Not only this, efforts have been taken towards systematic compilation of the statement and all the inputs from different departments are updated through the help of the Financial Management Information System of the State. This ensures uniformed and timely inputs by all departments.

It is noteworthy that the OBS of Assam has improved over the years in terms of its format, quality of reporting, and number of departments reporting under it (refer to Table 1).

Table 1: Improvements in Assam’s Outcome Budget Statement

Source: Taken from Assam Outcome Budget Statement 2024–25.

In the budget for the upcoming financial year (2024–25), Assam Government has gone a step forward in terms of grouping State’s 51 departmental schemes/interventions linked to their respective SDGs under thirteen carefully identified thematic areas. This is to promote overall welfare and development in the State and achieve Assam Vision 2030. The figure below depicts the thirteen thematic areas and SDGs linked:

Source: Taken from Assam Outcome Budget Statement 2024–25.

There is still a lot of scope to strengthen the outcome budgeting process in the State. A few aspects that can strengthen OBS include (i) capacity building of the district officials will help in improving the accuracy of reporting, (ii) providing state and central share of outlays separately will help in increasing transparency, (iii) publishing statement bilingual will increase its reach and uptake, (iv) providing details of target beneficiaries will make it more meaningful, (v) specifying time allotted for the completion of goals will help in monitoring the progress, and (vi) adding actual achievements of last year will provide a monitoring framework and helps in ensuring accountability.

Moreover, it is crucial for the Government to regularly monitor the departmental performance based on commitments outlined in the outcome budget, ideally on a quarterly basis.

Concluding Remarks

The importance of outcome budgeting is well established. However, still most of the States in the country are not following this practice. The ones following also need substantial improvement either in the process or the reporting format (or both) to make it more meaningful.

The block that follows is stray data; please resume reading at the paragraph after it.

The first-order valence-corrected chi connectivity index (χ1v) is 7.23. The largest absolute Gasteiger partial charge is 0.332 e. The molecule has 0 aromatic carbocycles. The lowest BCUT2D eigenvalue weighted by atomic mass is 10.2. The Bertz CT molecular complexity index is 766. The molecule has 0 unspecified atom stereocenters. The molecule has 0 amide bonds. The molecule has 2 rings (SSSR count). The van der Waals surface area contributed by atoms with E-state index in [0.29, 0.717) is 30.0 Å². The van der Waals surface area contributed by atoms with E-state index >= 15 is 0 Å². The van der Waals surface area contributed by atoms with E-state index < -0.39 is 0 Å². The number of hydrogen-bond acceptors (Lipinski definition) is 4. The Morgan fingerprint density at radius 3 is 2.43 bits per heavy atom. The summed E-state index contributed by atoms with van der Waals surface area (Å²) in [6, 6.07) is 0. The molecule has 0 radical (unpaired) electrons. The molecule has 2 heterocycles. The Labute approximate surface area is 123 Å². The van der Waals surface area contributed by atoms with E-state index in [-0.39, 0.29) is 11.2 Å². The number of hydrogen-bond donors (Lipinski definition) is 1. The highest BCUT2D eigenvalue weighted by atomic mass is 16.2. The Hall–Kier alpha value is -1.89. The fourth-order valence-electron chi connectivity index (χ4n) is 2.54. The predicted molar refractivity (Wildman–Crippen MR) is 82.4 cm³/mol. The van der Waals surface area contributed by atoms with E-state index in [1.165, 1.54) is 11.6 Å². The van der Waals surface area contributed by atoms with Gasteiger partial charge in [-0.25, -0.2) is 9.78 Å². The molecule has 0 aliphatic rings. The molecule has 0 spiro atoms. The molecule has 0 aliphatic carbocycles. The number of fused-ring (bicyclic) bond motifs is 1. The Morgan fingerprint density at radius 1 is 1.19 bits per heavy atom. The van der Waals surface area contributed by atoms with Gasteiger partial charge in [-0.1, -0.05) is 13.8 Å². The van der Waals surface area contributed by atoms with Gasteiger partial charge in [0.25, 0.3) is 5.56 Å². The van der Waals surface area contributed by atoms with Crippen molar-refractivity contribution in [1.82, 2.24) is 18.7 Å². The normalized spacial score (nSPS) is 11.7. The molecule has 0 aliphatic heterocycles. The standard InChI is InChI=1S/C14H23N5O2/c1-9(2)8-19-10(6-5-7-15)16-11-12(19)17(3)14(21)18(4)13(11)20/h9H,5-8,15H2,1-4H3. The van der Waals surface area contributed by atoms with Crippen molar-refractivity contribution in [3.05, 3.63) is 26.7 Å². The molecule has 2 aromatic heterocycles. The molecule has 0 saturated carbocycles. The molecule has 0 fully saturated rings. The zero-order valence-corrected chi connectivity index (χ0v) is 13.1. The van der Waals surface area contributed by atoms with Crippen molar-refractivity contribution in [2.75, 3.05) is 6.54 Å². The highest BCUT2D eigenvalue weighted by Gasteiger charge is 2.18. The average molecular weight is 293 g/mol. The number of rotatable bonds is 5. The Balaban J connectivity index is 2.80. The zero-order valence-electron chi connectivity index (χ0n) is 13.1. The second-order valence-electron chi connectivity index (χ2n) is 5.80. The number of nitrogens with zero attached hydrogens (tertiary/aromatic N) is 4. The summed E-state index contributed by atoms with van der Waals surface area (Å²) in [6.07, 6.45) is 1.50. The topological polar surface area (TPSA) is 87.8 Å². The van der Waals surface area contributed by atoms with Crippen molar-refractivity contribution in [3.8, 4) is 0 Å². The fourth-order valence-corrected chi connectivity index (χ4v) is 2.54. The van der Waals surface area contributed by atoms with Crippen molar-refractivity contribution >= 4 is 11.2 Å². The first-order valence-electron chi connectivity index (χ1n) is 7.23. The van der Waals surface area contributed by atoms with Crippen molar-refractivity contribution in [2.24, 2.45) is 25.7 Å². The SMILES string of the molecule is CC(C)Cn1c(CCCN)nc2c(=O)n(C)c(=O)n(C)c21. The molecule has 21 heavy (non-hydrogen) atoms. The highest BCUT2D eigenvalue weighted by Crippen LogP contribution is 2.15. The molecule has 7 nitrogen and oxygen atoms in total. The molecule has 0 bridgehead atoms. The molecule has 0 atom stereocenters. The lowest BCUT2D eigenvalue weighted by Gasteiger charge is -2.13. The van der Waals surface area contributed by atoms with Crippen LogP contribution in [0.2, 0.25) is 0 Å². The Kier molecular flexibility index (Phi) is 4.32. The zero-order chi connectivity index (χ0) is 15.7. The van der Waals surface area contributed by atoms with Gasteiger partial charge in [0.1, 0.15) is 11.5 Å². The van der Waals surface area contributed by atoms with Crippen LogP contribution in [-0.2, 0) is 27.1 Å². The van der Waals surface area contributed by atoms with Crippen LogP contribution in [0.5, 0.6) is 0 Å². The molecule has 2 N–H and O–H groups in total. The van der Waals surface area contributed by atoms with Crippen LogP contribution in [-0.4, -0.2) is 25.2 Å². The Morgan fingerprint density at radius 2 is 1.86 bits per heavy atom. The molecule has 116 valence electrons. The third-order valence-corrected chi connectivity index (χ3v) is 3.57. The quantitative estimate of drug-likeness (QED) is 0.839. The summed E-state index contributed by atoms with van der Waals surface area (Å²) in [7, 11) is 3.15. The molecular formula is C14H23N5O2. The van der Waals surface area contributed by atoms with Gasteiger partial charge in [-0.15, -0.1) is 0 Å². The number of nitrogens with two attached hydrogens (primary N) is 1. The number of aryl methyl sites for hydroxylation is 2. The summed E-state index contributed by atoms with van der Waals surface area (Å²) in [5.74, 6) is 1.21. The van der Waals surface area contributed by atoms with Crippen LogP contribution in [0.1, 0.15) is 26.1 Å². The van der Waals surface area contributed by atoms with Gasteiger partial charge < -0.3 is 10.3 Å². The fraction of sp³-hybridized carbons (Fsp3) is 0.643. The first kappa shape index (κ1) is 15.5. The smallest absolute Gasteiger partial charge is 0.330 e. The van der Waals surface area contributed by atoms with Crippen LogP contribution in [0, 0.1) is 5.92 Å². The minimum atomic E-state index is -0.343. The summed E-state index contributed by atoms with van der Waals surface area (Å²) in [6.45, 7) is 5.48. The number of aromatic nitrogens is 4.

Some of the major challenges which pose a hindrance in linking the SDGs with the Outcome Budgeting in India pertain to: (i) the lack of understanding/awareness of these at the district level and below, (ii) unavailability of disaggregated data pertaining to measurement indicators as well as performance indicators, (iii) difficulty in accurately aligning/mapping SDGs to schemes/programmes due to unavailability of relevant indicators and the ‘Indivisible’ (rather more appropriately expressed as ‘multi-dimensional’) nature of SDGs, and (iv) inefficient coordination among the various M/Ds at the national and sub-national levels to be able to adequately and appropriately capture them. In lieu of this, most of the M/Ds end up either in mapping their budgets against the most relevant SDGs in a consolidated manner. Instead, the ideal approach should have been to use achievement of SDGs as a yardstick to evaluate the performance of the overall budgetary allocation and expenditure towards attaining socially desired outcomes in India. Despite this, the outcome budget provides an opportunity to strengthen the practices of ‘Better Budgeting’ at the national and sub-national levels in the country.

[1] Ms. Shuchita Rawal is a Thematic Lead: Policy Engagement and Outreach at Center for Budget and Governance Accountability (CBGA), New Delhi.

[2] Dr. Mitali Gupta is a Senior Policy Analyst at Center for Budget and Governance Accountability (CBGA), New Delhi.

[3] Based on Annexure 3 of the Working Paper on Reimagining Budget Codes for Greater Public Engagement: Insights from Better Practices available here.

Note: This article was originally published in Down to Earth and can be viewed here.